Ruprecht-Karls-Universität Heidelberg
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Nickel0217 - Scientist (f/m) / PhD position
Project no:

Project leader:

Project supervisor:
Nickel, Walter
Application deadline:
15. Feb 2018
Start of PhD project:
1. Feb 2018

Project description:

Molecular analysis of FGF2 membrane translocation in tumour cells
FGF2 is a cell survival factor involved in tumour-induced angiogenesis with an extraordinary significance in a broad range of malignancies of both solid and hematological cancers. Our lab is interested in the molecular mechanism by which tumour cells secrete FGF2, an unusual mechanism that is independent of the ER/Golgi dependent secretory pathway. The current project is based upon a recently published experimental system reconstituting unconventional secretion of FGF2 with purified components using giant unilamellar vesicles. It aims at the elucidation of the molecular function of various components that have been identified to play a role in FGF2 secretion. Employing cryoEM tomography, it further concerns the structural analysis of membrane inserted FGF2 oligomers, the translocation intermediates of this process.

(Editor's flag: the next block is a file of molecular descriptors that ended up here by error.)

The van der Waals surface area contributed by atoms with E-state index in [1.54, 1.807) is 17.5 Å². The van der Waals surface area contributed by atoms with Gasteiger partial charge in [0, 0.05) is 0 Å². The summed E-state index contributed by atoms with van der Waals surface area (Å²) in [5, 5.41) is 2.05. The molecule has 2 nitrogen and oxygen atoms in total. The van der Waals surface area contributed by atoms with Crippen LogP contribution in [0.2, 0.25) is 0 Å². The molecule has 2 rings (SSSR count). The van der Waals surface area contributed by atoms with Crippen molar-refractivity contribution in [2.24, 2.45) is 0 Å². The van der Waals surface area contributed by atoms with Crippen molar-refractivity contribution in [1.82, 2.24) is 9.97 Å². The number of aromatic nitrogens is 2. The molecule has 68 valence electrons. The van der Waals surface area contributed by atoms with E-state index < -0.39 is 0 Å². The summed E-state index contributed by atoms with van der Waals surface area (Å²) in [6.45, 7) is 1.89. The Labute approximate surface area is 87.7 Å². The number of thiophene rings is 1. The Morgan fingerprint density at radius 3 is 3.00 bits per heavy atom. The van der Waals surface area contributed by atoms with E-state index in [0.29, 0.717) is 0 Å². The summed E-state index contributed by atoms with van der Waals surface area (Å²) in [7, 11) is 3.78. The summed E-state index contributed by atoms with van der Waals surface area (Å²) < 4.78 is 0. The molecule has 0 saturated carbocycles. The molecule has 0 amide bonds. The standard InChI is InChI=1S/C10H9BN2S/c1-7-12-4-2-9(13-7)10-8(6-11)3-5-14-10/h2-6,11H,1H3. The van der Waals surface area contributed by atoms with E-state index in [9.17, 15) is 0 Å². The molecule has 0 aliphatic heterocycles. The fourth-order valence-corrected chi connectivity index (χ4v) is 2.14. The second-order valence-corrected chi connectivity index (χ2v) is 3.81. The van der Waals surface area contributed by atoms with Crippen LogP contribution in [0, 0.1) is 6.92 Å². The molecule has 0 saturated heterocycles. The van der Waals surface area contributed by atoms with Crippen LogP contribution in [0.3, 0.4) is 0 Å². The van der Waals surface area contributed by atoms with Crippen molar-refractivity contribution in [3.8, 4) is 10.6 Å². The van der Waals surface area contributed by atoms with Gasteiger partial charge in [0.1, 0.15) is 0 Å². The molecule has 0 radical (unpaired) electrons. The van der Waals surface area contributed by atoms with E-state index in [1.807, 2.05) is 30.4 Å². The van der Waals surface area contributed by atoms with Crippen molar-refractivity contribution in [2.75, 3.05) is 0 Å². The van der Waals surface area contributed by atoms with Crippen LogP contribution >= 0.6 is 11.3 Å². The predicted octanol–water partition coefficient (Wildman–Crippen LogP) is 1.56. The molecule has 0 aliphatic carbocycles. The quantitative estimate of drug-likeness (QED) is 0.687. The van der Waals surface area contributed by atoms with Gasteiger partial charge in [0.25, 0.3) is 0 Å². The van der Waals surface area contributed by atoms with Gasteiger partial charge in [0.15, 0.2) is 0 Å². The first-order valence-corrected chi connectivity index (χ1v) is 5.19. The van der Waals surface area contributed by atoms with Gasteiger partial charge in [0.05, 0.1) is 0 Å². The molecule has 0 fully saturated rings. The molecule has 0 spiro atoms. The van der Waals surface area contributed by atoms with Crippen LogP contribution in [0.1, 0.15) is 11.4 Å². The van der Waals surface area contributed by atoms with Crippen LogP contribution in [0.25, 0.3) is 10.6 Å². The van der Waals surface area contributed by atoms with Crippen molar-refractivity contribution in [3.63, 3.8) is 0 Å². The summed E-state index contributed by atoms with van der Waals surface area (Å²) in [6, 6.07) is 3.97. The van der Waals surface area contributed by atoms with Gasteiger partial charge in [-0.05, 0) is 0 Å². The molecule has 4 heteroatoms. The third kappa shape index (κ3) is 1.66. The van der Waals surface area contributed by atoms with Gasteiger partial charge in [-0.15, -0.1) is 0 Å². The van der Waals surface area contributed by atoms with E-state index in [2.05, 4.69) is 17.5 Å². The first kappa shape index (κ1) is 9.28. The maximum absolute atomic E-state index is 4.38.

Steringer JP, Lange S, Čujová S, Šachl R, Poojari C, Lolicato F, Beutel O, Müller HM, Unger S, Coskun Ü, Honigmann A, Vattulainen I, Hof M, Freund C, Nickel W (2017) Key steps in unconventional secretion of fibroblast growth factor 2 reconstituted with purified components. eLife (pii: e28985. doi: 10.7554/eLife.28985)

La Venuta G, Zeitler M, Steringer JP, Müller HM, Nickel W (2015) The Startling Properties of Fibroblast Growth Factor 2: How to Exit Mammalian Cells Without a Signal Peptide at Hand? J Biol Chem. 290:27015-20
Methods that will be used:
Biochemical reconstitution experiments with giant unilamellar vesicles using purified lipids and proteins; confocal microscopy; cryoEM tomography, correlative light and electron microscopy
Cooperation partners:
- Yannick Schwab, EMBL Heidelberg

- Carsten Sachse, EMBL Heidelberg
Personal qualifications:
We are looking for enthusiastic and motivated students with a master degree in the life sciences (in particular Biochemistry and Biophysics) and an interest in biochemical reconstitution experiments (“synthetic biology)” and structural biology (cryoEM tomography; CLEM and cryoCLEM)